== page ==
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Health experts urge parents be on the lookout for surge in common cold and flu cases

Posted at 5:29 AM, Aug 18, 2021
and last updated 2021-08-18 11:01:37-04

BAKERSFIELD, Calif. (KERO) — Last year many respiratory illnesses like the flu and the common cold took a back seat to the coronavirus. Health officials said back in March that the previous flu season was “minimal” compared to other years, likely thanks to increasing protective measures and also distance learning.

While school districts have been working to protect students and faculty from the COVID-19 virus and delta variant, health officials are reminding parents to be on guard for other illnesses.

“The fall is coming and that usually when you see a lot more respiratory diseases crop up,” said Ann Walker, Public Health Nurse and Immunization Coordinator. “So it’s just going to be something that we’ll just have to wait and see.”

With school back in session and in-person this year, health experts say we’re likely to see an increase in seasonal respiratory illnesses. While these illnesses aren’t especially dangerous for school-aged children, they can be problematic to younger siblings or older relatives.

“With the mask requirement for schools, hopefully, that will help to decrease some of those illnesses we see in children, some of those respiratory illnesses,” Walker said. “But again it’s unknown at this point.”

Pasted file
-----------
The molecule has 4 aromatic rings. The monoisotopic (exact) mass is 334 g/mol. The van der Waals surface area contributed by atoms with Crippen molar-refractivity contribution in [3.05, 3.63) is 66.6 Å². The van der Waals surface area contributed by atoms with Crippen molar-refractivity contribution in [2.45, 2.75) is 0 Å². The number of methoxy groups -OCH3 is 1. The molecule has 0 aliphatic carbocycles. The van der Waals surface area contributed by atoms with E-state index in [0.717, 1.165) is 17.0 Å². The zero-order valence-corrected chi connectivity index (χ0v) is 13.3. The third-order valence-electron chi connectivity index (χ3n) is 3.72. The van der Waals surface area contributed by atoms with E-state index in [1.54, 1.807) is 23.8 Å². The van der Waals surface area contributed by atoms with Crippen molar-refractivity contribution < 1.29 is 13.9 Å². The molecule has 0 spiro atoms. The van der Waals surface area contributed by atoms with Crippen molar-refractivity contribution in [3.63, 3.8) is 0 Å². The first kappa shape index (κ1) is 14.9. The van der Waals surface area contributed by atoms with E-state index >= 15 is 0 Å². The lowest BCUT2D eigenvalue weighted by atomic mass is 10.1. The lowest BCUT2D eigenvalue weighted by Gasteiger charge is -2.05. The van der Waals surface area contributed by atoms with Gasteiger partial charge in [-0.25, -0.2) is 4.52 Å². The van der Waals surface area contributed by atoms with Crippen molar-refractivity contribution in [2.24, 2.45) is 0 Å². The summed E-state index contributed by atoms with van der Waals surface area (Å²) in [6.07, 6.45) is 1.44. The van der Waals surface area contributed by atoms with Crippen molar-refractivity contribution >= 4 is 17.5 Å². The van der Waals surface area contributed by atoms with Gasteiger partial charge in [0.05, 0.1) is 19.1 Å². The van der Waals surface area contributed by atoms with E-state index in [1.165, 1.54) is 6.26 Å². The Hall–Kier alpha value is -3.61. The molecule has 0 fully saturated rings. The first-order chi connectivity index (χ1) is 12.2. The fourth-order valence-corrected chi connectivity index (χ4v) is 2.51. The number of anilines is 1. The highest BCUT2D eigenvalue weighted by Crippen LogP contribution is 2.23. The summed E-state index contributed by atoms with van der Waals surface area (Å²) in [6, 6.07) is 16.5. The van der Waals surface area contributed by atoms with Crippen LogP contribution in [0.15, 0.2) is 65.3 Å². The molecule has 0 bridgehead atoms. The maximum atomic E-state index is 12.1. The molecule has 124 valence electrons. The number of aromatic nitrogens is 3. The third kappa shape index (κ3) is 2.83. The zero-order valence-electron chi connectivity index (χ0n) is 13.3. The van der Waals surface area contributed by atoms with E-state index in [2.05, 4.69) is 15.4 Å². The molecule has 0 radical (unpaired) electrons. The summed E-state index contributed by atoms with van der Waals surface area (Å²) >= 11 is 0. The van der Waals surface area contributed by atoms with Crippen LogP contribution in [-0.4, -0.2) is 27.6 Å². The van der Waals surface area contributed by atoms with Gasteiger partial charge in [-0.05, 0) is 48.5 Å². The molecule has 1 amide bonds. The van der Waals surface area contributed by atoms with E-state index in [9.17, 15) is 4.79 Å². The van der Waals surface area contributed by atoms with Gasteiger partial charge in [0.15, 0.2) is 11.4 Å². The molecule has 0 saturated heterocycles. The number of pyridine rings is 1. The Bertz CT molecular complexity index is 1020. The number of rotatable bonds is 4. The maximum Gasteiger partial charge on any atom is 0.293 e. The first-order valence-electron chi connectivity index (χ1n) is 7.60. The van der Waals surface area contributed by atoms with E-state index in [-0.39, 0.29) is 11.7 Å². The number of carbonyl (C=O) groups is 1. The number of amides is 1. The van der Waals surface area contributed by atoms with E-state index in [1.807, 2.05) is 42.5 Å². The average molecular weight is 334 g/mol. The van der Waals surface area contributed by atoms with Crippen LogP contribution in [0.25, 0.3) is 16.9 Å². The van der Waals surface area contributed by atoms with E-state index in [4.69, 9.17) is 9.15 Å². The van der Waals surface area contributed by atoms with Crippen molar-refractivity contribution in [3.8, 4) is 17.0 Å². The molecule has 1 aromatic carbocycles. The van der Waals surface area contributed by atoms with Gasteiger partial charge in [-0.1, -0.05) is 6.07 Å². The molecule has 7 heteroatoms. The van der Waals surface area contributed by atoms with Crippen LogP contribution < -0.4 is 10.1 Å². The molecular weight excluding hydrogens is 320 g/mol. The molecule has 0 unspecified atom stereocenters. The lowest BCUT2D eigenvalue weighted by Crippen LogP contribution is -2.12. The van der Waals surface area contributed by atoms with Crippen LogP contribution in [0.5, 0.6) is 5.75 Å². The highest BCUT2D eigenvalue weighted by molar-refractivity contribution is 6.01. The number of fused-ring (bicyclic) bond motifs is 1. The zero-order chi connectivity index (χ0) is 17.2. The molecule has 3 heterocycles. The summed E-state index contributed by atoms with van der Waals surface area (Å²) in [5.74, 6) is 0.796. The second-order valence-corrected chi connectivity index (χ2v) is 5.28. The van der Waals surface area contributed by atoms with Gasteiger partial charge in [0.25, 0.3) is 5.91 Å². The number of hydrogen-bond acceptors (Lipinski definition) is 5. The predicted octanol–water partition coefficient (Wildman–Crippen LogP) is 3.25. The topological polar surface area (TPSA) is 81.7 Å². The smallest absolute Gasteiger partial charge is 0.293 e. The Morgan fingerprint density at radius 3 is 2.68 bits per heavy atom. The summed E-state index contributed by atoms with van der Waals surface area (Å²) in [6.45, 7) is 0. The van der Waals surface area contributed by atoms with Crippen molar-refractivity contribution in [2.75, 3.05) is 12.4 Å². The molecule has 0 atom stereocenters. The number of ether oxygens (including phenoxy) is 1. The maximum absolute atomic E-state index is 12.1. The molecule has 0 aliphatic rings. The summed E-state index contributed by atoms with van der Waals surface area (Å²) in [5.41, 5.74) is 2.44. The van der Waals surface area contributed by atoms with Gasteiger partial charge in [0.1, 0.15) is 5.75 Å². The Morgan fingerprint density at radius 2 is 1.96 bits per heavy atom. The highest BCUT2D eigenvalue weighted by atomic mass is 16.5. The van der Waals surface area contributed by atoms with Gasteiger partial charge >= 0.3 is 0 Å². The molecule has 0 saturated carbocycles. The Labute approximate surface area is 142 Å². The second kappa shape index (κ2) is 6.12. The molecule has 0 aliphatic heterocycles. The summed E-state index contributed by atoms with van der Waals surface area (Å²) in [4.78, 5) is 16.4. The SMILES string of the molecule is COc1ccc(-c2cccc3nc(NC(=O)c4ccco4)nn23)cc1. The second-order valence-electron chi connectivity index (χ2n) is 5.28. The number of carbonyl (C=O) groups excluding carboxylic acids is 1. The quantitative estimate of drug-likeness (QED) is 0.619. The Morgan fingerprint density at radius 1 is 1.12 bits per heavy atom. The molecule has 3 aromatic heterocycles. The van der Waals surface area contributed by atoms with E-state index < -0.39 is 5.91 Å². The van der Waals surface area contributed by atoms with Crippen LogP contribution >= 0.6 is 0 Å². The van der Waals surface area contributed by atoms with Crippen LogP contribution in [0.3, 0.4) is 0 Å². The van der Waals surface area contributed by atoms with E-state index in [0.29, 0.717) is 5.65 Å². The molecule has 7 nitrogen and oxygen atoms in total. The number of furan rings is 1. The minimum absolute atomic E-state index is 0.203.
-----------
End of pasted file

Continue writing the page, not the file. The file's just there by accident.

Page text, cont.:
According to the Center for Disease Control, as the government began easing COVID-19 precautions, cases of respiratory viruses began rising, especially in recent weeks from April to July. Because flu vaccines are generally based on influenza streams that circulated in the previous season, there are some concerns the vaccine may not be as effective this coming season.

So as kids return to school, it’s important to not only monitor for COVID-19 symptoms but all respiratory diseases.

“I think most of us feel pretty comfortable, especially if they continue to mask. But you know with children, masking and making sure they don’t cross-contaminate is very difficult, and can actually cause more trouble,” said Terri Church, Chief Nursing Officer for Dignity Health. “You know, if they drop the mask on the floor and pick it up, it can cause more damage. So we’ve talked about well should we just forgo mask-wearing and do social distancing.”

Health officials are urging parents to reminds kids to wash their hands often, keep their masks on when indoors and around others, and closely monitor them. If your child does start showing symptoms like coughing, sneezing, or a running nose, even if its not COVID-19, they still need to stay home until they recover.